Start/Finish: Civic Center Park, Denver, Colorado
Race Information:  http://www.9ksprint.com/
Run route: see 9K route map a shorter 5K route will be available on the same route (with a turn-around point).
More run event information

Start time : 8:30 a.m. (Stage 6 circuit lap race will begin on the same day after this event)

Cost: $35 pre-registration / $45 day of event
Prizes: Two hospitality passes to the Founder’s Box  will be given away for the best times overall for both men and women, as well as best times for each age division. Two hospitality passes to the Founder’s Box will also be given away for the best “Cycling Fanatic” costume, so dress to impress!
USA Pro Challenge 9K Sprint Challenge run route 2013

Friday, August 23, 2013. Test yourself - race the same time trial course as the pros. Complete the 10 mile (16.1km) route of the Vail Individual Time Trial up Vail Pass. Package includes 2 VIP Passes to the Founders Box in Vail on August 23rd and 1 spot in the Amateur Time Trial. Price: $1500, space is limited, register.


Join a group of well-conditioned amateur cyclists accomplish riding every stage of the USA Pro Challenge ahead of the pros (on the same day!). Fully supported and guided, but not on closed roads. Carmichael Training System runs this bike tour which includes accommodations, mechanics, soigneurs, jerseys and VIP access during the race. Price: $10.750.00


The city of Aspen will host a “street sprint” competition on Sunday, Aug. 18, and Monday, Aug. 19, with individual and team championship trophies awarded Aspen Sprint Challengr . "Proceeds from the Aspen Sprint Challenge will benefit the USA Cycling Development Foundation, the Aspen/Snowmass Local Organizing Committee, and the USA Pro Challenge. Individual entries are $2,500 and four-person team entries are $10,000. Each entry includes a VIP ticket to stage 1 of the USA Pro Challenge in Aspen, as well as a ticket to a special cocktail reception at the Dancing Bear the evening of Aug. 18. A USA Cycling license is not required to compete in the event."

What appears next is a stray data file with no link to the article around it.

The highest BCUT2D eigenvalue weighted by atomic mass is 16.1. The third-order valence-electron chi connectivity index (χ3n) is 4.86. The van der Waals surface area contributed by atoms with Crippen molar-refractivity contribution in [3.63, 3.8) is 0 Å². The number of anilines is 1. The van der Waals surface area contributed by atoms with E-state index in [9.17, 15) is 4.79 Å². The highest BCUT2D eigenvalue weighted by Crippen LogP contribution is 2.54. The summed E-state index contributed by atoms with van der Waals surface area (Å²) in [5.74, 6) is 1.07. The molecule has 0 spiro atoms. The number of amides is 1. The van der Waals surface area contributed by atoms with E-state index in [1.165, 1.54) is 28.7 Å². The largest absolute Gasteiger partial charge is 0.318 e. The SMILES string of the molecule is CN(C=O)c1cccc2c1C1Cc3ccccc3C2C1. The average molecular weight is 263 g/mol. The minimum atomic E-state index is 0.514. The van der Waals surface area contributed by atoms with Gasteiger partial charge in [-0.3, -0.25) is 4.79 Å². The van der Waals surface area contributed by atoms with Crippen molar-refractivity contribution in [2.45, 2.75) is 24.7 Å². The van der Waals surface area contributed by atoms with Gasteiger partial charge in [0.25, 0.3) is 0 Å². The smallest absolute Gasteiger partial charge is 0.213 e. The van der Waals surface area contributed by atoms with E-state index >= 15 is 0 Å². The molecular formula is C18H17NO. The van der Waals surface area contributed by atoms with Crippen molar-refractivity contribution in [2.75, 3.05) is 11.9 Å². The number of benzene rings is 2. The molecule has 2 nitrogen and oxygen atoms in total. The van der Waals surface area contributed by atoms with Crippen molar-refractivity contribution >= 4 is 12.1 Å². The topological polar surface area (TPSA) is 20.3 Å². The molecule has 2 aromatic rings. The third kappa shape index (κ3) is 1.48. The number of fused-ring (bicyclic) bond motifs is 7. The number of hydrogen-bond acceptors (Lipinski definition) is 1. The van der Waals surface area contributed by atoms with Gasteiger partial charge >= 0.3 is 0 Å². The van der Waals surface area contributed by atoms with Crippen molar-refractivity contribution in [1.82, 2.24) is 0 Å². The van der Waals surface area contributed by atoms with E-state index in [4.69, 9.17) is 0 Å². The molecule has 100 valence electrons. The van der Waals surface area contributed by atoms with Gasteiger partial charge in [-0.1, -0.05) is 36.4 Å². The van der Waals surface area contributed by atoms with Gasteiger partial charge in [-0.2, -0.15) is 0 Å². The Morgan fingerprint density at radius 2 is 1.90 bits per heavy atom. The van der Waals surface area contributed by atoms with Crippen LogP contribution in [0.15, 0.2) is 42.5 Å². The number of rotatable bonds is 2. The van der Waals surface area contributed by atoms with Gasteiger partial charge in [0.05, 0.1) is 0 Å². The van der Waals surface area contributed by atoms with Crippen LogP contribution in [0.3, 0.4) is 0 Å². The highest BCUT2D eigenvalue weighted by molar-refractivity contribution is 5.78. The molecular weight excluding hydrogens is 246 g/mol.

August 24th, prior to the Stage 6 finish in Fort Collins. More information


Help out - Sign up to be a volunteer in your local town. Volunteer Sign-up form.

FAN EDUCATION - About the Teams

Learn more about the pro team bikes, equipment, and jerseys:

Bikes of The Peloton : 2013 ProTeam Rides, By Cycling Tips (*Why repeat what someone else has done marvelously by capturing pictures of every road bike in the professional cycling ProTeams for 2013).

2013 Cycling Jerseys, By Ciclismo (*Again why repeat a perfectly good project that probably took this blogger hours to complete - thank you!)

2013 Riders and teams Database By CyclingNews.com (Lists of riders, managers, Directeurs sportifs, neo pros, and which riders left the teams in 2012.

2013 Team and Rider Statistics, By ProCyclingStats (team rosters, calendars, race rosters, race results, and rankings)

Pro Team Sponsors: What Do They Do? By The Inner Ring

ProTeam Equipment 2013 - Bikes, Components, Wheels and Tires By Pedal Dancer

ProTeam Equipment 2013 - Pedals, Saddles, Clothing, and Helmets By Pedal Dancer

2013 Pro Teams, and Social Media links (Facebook, Twitter, YouTube, websites) By Pedal Dancer

come watch a bike race    ©Photo by Laurie Valaer for Pedal Dancer

FAN EDUCATION - About the Race

Cycling Topics - learn more about the sport, By Pedal Dancer®
How to read a Stage Log (time table): 

On the first line, the start time is always definite. In the last two columns every street and turn is listed. Because the organizers of the race are not certain how fast the riders will be racing, they give several approximations of times based on average speed of a rider. The first column lists the slowest possible time at 22 mph for this stage, (speeds will vary based on flat or climbing stages). Column 2, 3, and 4 list other faster times according to increasing speeds. As fans it is best to be there by at least the fastest time listed on the log, but not to expect the riders until the slowest time listed in column 1 of the log. This insures that you will not miss seeing the race. Try to arrive much earlier to enjoy the atmosphere and avoid traffic. Pay attention to road closures.
Cycling Terminology for the USA Pro Challenge

Riders: In professional cycling the racers are generally called riders as opposed to racers or cyclists.